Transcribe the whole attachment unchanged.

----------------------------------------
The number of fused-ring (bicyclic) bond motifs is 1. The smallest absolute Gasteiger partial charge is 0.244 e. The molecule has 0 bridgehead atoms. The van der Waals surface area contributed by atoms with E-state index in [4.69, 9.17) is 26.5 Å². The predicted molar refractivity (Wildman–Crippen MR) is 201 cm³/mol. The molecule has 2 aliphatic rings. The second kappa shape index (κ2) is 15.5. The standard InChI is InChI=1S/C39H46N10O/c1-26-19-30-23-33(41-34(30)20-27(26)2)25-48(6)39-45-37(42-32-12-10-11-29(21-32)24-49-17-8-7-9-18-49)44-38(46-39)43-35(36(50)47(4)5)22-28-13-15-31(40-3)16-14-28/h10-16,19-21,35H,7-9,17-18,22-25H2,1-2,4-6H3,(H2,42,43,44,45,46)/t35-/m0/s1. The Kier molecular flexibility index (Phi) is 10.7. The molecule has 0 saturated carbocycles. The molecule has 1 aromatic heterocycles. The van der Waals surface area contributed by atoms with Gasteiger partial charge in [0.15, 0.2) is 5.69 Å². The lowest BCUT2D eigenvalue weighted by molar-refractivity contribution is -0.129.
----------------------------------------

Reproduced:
The number of fused-ring (bicyclic) bond motifs is 1. The smallest absolute Gasteiger partial charge is 0.244 e. The molecule has 0 bridgehead atoms. The van der Waals surface area contributed by atoms with E-state index in [4.69, 9.17) is 26.5 Å². The predicted molar refractivity (Wildman–Crippen MR) is 201 cm³/mol. The molecule has 2 aliphatic rings. The second kappa shape index (κ2) is 15.5. The standard InChI is InChI=1S/C39H46N10O/c1-26-19-30-23-33(41-34(30)20-27(26)2)25-48(6)39-45-37(42-32-12-10-11-29(21-32)24-49-17-8-7-9-18-49)44-38(46-39)43-35(36(50)47(4)5)22-28-13-15-31(40-3)16-14-28/h10-16,19-21,35H,7-9,17-18,22-25H2,1-2,4-6H3,(H2,42,43,44,45,46)/t35-/m0/s1. The Kier molecular flexibility index (Phi) is 10.7. The molecule has 0 saturated carbocycles. The molecule has 1 aromatic heterocycles. The van der Waals surface area contributed by atoms with Gasteiger partial charge in [0.15, 0.2) is 5.69 Å². The lowest BCUT2D eigenvalue weighted by molar-refractivity contribution is -0.129.